"It is axiomatic that without a criminal intent there is no crime, and without mental capacity for it there can be no criminal intent. Appellant's sanity, mental capacity to form the intent to kill, was, if in issue, an essential element of the offense with which he was charged. This element the state was bound to prove beyond a reasonable doubt, and not merely by a preponderance of the evidence." (Fritz, 178 Ind. at 466-67, 99 N.E. at 729.)

Thus, the history of Indiana's view and treatment of insanity parallels that of Illinois. The Price court, however, upheld the statute even though Indiana, like Illinois (and even Colorado), had placed the burden of proof on the State prior to the legislature's amendment of the statute.

We also note that Colorado is the only State to strike down this type of statute on due process grounds (Jefferson, 165 Colo. at 263, 439 P.2d at 746). Moreover, at least a majority of the States require the defendant to prove his or her sanity (Ala. Code § 15 -- 16 -- 2 (1975); Hutchens v. State (1970), 45 Ala. App. 507, 232 So. 2d 687, writ denied and appeal dismissed, 285 Ala. 755, 232 So. 2d 700; Ariz. Rev. Stat. Ann. 13 -- 502 (Supp. 1987); Bowling, 151 Ariz. App. at 230, 726 P.2d at 1099; Ark. Stat. Ann. § 41 -- 601 (1977); Gruzen v. State (1979), 267 Ark. 380, 591 S.W.2d 342, cert. denied (1980), 449 U.S. 852, 66 L. Ed. 2d 64, 101 S. Ct. 144; Cal. Penal Code § 1369 (West 1982); In re Bye (1981), 116 Cal. App. 3d 569, 172 Cal. Rptr. 186; Conn. Gen. Stat. Ann. §§ 53a -- 12, 53a -- 13 (West 1985); Del. Code Annot. tit. 11, §§ 304, 401 (1987); Rivera, 351 A.2d at 561; Ga. Code Ann. §§ 16 -- 3 -- 2, 16 -- 3 -- 28 (1984); Boswell, 243 Ga. at 732, 256 S.E.2d at 470; Haw. Rev. Stat. §§ 704 -- 402, 701 -- 115(b) (1985); Ind. Code Ann. § 35 -- 41 -- 4 -- 1 (Burns 1985); Price, 274 Ind. at 479, 412 N.E.2d at 783; Ky. Rev. Stat. Ann. § 504 -- 020 (Baldwin 1985); McDonald v. Commonwealth (Ky. 1977), 554 S.W.2d 84; La. Rev. Stat. Ann. 14.14 (West 1986); State v. Nealy (La. 1984), 450 So. 2d 634; Me. Rev. Stat. Ann. tit. 17 -- A, § 39 (Supp. 1987); State v. Crocker (Me. 1981), 435 A.2d 58; Md. Health -- Gen. Code Ann. § 12 -- 109 (Supp. 1987); Minn. Stat. Ann. § 611.026 (West 1987); State v. Bott (1976), 310 Minn. 331, 246 N.W.2d 48; Mo. Rev. Stat. § 552.030(6) (1986); State v. Burton (Mo. Ct. App. 1976), 544 S.W.2d 60; Neb. Rev. Stat. § 29 -- 2203 (1985); Nev. Rev. Stat. 194.010(4) (1987); Gallegos v. State (1968), 84 Nev. 608, 446 P.2d 656; N.H. Rev. Stat. Ann. § 618:2(1986); N.J. Stat. Ann. § 2C:4 -- 1 (West 1982); State v. Lewis (1975), 67 N.J. 47, 335 A.2d 12; Or. Rev. Stat. §§ 161.305, 161.055 (1987); 18 Pa. Cons. Stat. Ann. § 315(a) (Purdon 1983); State v. Arpin (1980), 122 R.I. 643, 410 A.2d 1340; Tex. Penal Code Ann. §§ 8.01(a) (Vernon Supp. 1988), 2.041 (Vernon 1974); Graham v. State (Tex. Crim. App. 1978), 566 S.W.2d 941; Vt. Stat. Ann. tit. 13, § 4801(b) (Supp. 1987); State v. Messier (1985), 145 Vt. 622, 497 A.2d 740; Wash. Rev. Code Ann. § 9A:12.010(2) (1988); State v. Crenshaw (1983), 98 Wash. 2d 789, 659 P.2d 488; Wyo. Stat. § 7 -- 11 -- 305(b) (1987); Brooks v. State (Wyo. 1985), 706 P.2d 664), and the trend is toward placing the burden on the defendant (compare Note, The Insanity Defense in Criminal Trials -- Burden of Proof, 10 Suffolk U. L. Rev. 1037, 1052 (1976), and Annual Survey of Rhode Island Law: Insanity Defense -- Allocating the Burden of Proof, 15 Suffolk U. L. Rev. 795, 800 (1981), with Recent Changes in Criminal Law: The Federal Insanity Defense, La. L. Rev. 337, 356 (1985)).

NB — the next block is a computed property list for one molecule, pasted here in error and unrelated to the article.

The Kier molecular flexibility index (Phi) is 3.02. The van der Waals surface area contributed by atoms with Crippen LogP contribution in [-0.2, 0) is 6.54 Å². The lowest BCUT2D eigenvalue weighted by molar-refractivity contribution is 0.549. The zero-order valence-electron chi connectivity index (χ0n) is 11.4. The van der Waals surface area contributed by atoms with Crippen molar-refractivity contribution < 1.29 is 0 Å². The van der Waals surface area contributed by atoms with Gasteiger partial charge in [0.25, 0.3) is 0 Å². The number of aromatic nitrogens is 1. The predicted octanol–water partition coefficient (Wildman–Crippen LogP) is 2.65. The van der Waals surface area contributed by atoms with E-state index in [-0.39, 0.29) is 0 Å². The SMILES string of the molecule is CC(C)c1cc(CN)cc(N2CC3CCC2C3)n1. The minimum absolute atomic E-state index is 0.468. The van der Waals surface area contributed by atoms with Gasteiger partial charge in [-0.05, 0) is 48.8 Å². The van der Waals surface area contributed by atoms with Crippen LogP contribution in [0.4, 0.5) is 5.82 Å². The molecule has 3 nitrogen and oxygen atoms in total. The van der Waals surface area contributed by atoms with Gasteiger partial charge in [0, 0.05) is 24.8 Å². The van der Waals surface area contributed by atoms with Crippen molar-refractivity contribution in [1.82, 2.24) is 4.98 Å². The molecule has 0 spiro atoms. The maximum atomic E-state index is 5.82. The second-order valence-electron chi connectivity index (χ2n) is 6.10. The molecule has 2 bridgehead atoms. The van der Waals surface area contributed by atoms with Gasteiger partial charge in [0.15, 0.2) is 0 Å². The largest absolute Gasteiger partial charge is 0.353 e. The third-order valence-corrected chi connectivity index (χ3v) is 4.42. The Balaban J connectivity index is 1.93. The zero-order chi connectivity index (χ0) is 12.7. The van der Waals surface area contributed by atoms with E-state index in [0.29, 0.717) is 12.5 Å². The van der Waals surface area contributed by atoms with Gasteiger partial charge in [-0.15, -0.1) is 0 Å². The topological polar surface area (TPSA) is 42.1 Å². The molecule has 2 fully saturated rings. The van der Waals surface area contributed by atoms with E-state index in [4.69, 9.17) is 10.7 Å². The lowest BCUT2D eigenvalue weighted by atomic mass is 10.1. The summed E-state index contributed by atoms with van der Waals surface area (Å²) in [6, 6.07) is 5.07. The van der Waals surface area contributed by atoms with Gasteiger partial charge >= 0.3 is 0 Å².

Defendant asserts that the Federal circuit courts of appeal have held that the government must prove sanity beyond a reasonable doubt. (Amador Beltran v. United States (1st Cir. 1962), 302 F.2d 48, 52; United States v. Currens (3d Cir. 1961), 290 F.2d 751, 761; Hall v. United States (4th Cir. 1961), 295 F.2d 26, 27-28; United States v. Lyons (5th Cir. 1983), 704 F.2d 743, 747; United States v. Jackson (6th Cir. 1978), 587 F.2d 852, 854; United States v. Sennett (7th Cir. 1974), 505 F.2d 774, 775-76; United States v. Winn (9th Cir. 1978), 577 F.2d 86, 89; United States v. Munz (10th Cir. 1974), 504 F.2d 1203, 1209.) In Davis v. United States (1895), 160 U.S. 469, 40 L. Ed. 2d 499, 16 S. Ct. 353, the Supreme Court held that in Federal criminal prosecutions the government bears the burden of proving sanity beyond a reasonable doubt. The Supreme Court later held that the Davis decision was merely a rule of procedure and was not based on constitutional considerations. (Leland, 343 U.S. at 797-99, 96 L. Ed. at 1308-09, 72 S. Ct. at 1006-07; Patterson, 432 U.S. at 203-05, 53 L. Ed. 2d at 287-89, 97 S. Ct. at 2323-24.) Thus, because Davis applies to Federal criminal cases, it did not set precedent for State criminal prosecutions; although Federal circuit courts of appeal must adhere to Davis, we are not bound by it.

Defendant also argues that the insanity defense is not an affirmative defense. Defendant points out that affirmative defenses are defenses where a defendant admits the allegations against him or her, but states that certain circumstances justified the act. Defendant argues that insanity is not such a defense because under the insanity defense a defendant does not admit the allegations, but denies that he or she had the mental state to commit the offense. Defendant analogizes the insanity defense to the defense of alibi in that the defendant in both instances denies that he or she had the requisite mental state to commit the act. Thus, if the allocation of the burden of proof to the defendant for the alibi defense would be unconstitutional, according to the defendant, then likewise it would be unconstitutional for the insanity defense.

The State reasons that insanity is an affirmative defense because the defendant admits the charges against him, but states that his mental defect justified the act. We agree with the State. If a defendant uses an alibi defense, he or she not only denies having the intent to commit the crime, but also denies ever committing the act itself. The defendant does not admit committing the offense, and thus does not need to assert a justification for committing it.